Following World Health Organization’s initiatives to advance primary care, China put forth forceful policies including the Personal Family Doctor Contract to ensure that every family sign up with a qualified doctor in a community health center (CHC) ever since its 2009 New Health Reform. We used the Johns Hopkins-designed Primary Care Assessment Tool (PCAT) to assess primary care quality experienced by the contracted residents and compare this across different socioeconomic regions.
Using a multistage sampling method, four CHCs each were randomly selected from urban, suburban and rural districts of Shanghai, a metropolitan with 24 million residents. ANOVA and Multivariate analyses were used to assess the association between location of CHC and the quality of primary care experience.
A total of 2404 CHC users completed our survey. Except for the domain of coordination (information systems), users from suburban CHCs reported best primary care experiences in all other domains, followed by users of rural CHCs. After controlling for covariates, suburban CHC users were more likely to report higher total PCAT scores (ß = 1.57, P < 0.001) compared with those from urban CHCs.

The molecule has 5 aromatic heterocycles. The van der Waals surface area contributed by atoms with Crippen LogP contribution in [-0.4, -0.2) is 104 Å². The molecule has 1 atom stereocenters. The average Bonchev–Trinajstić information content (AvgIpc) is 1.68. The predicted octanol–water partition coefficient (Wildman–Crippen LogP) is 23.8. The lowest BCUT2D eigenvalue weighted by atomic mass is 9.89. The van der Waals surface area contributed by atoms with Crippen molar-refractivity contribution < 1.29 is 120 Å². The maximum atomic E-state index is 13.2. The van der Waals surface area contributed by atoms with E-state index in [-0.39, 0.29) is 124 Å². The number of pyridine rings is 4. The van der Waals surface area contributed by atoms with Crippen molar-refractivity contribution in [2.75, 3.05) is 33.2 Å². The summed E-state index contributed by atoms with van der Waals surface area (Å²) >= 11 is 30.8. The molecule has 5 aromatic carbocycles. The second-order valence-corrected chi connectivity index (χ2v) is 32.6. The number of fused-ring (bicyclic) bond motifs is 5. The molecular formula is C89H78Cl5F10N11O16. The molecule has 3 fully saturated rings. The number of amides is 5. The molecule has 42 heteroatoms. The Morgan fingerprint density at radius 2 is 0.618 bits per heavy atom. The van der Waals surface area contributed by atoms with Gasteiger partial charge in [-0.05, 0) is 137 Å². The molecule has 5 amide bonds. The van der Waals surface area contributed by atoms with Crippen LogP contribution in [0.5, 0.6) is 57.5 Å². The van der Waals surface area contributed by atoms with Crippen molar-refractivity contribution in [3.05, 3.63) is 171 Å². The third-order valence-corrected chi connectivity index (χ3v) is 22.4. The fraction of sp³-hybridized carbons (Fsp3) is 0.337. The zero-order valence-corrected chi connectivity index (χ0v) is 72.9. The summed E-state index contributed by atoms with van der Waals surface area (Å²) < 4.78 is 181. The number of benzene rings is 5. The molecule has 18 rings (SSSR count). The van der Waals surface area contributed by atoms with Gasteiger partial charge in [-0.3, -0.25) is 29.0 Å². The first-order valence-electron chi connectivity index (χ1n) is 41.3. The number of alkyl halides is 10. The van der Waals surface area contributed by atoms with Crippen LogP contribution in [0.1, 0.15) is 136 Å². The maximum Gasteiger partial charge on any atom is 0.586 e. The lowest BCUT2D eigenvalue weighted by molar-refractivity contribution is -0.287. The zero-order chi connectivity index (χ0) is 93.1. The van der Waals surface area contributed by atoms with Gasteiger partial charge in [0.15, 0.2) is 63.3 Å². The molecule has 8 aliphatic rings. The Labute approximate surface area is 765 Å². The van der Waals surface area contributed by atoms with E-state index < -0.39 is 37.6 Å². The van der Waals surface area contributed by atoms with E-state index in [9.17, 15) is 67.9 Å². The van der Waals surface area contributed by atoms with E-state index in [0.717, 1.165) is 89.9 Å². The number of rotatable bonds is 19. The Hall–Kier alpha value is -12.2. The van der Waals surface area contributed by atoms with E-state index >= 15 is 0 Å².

That contracted residents from suburban CHCs reporting better primary care experience than those from urban CHCs demonstrates the unique value of CHCs in relatively medical-underserved areas. In particular, urban CHCs could further strengthen first contact (utilization), first contact (accessibility), coordination (referral system), comprehensiveness (available), and community orientation aspects of primary care performance. However, all CHCs could improve coordination (information system).